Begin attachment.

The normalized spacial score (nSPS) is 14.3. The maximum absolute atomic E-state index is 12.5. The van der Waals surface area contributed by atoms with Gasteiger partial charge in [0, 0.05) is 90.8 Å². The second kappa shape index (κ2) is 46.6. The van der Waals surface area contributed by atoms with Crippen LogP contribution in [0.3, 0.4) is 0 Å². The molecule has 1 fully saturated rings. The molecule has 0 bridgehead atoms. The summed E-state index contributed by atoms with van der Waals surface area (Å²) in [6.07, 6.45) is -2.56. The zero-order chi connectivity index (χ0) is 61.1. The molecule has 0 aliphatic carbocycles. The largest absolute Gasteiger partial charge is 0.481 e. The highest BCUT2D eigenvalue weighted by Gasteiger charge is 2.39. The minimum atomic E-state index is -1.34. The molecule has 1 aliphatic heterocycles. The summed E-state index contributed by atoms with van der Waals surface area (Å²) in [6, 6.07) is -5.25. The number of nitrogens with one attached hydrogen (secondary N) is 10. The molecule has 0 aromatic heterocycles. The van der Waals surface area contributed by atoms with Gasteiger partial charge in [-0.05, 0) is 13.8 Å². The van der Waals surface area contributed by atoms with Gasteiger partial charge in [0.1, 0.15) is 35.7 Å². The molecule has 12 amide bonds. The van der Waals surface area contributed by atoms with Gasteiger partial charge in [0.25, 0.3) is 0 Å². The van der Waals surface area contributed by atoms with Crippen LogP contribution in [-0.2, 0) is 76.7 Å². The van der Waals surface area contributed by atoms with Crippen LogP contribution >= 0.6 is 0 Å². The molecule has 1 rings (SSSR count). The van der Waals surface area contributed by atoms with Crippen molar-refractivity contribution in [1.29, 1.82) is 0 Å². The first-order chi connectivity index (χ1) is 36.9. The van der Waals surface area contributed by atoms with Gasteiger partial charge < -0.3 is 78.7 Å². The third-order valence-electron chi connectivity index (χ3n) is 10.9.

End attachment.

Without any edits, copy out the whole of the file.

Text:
The normalized spacial score (nSPS) is 14.3. The maximum absolute atomic E-state index is 12.5. The van der Waals surface area contributed by atoms with Gasteiger partial charge in [0, 0.05) is 90.8 Å². The second kappa shape index (κ2) is 46.6. The van der Waals surface area contributed by atoms with Crippen LogP contribution in [0.3, 0.4) is 0 Å². The molecule has 1 fully saturated rings. The molecule has 0 bridgehead atoms. The summed E-state index contributed by atoms with van der Waals surface area (Å²) in [6.07, 6.45) is -2.56. The zero-order chi connectivity index (χ0) is 61.1. The molecule has 0 aliphatic carbocycles. The largest absolute Gasteiger partial charge is 0.481 e. The highest BCUT2D eigenvalue weighted by Gasteiger charge is 2.39. The minimum atomic E-state index is -1.34. The molecule has 1 aliphatic heterocycles. The summed E-state index contributed by atoms with van der Waals surface area (Å²) in [6, 6.07) is -5.25. The number of nitrogens with one attached hydrogen (secondary N) is 10. The molecule has 0 aromatic heterocycles. The van der Waals surface area contributed by atoms with Gasteiger partial charge in [-0.05, 0) is 13.8 Å². The van der Waals surface area contributed by atoms with Gasteiger partial charge in [0.1, 0.15) is 35.7 Å². The molecule has 12 amide bonds. The van der Waals surface area contributed by atoms with Gasteiger partial charge in [0.25, 0.3) is 0 Å². The van der Waals surface area contributed by atoms with Crippen LogP contribution in [-0.2, 0) is 76.7 Å². The van der Waals surface area contributed by atoms with Crippen LogP contribution >= 0.6 is 0 Å². The molecule has 1 rings (SSSR count). The van der Waals surface area contributed by atoms with Crippen molar-refractivity contribution in [1.29, 1.82) is 0 Å². The first-order chi connectivity index (χ1) is 36.9. The van der Waals surface area contributed by atoms with Gasteiger partial charge < -0.3 is 78.7 Å². The third-order valence-electron chi connectivity index (χ3n) is 10.9.